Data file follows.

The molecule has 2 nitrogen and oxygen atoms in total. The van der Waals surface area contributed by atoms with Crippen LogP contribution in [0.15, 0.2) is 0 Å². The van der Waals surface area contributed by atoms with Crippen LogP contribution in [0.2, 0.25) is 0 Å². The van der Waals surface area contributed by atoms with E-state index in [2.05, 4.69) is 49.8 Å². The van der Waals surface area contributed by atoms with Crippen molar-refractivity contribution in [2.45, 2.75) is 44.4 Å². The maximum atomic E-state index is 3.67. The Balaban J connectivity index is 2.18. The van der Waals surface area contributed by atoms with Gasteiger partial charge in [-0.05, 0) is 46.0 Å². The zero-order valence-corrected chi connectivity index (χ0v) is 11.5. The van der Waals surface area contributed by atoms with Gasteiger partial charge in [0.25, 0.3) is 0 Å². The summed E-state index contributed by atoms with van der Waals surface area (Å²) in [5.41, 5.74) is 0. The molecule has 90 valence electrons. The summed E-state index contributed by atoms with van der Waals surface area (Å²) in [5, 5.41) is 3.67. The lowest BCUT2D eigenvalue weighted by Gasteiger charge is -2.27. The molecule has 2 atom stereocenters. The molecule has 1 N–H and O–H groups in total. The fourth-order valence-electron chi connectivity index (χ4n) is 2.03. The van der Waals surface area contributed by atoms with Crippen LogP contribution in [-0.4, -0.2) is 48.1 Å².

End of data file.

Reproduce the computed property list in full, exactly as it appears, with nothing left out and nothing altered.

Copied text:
The molecule has 2 nitrogen and oxygen atoms in total. The van der Waals surface area contributed by atoms with Crippen LogP contribution in [0.15, 0.2) is 0 Å². The van der Waals surface area contributed by atoms with Crippen LogP contribution in [0.2, 0.25) is 0 Å². The van der Waals surface area contributed by atoms with E-state index in [2.05, 4.69) is 49.8 Å². The van der Waals surface area contributed by atoms with Crippen molar-refractivity contribution in [2.45, 2.75) is 44.4 Å². The maximum atomic E-state index is 3.67. The Balaban J connectivity index is 2.18. The van der Waals surface area contributed by atoms with Gasteiger partial charge in [-0.05, 0) is 46.0 Å². The zero-order valence-corrected chi connectivity index (χ0v) is 11.5. The van der Waals surface area contributed by atoms with Gasteiger partial charge in [0.25, 0.3) is 0 Å². The summed E-state index contributed by atoms with van der Waals surface area (Å²) in [5.41, 5.74) is 0. The molecule has 90 valence electrons. The summed E-state index contributed by atoms with van der Waals surface area (Å²) in [5, 5.41) is 3.67. The lowest BCUT2D eigenvalue weighted by Gasteiger charge is -2.27. The molecule has 2 atom stereocenters. The molecule has 1 N–H and O–H groups in total. The fourth-order valence-electron chi connectivity index (χ4n) is 2.03. The van der Waals surface area contributed by atoms with Crippen LogP contribution in [-0.4, -0.2) is 48.1 Å².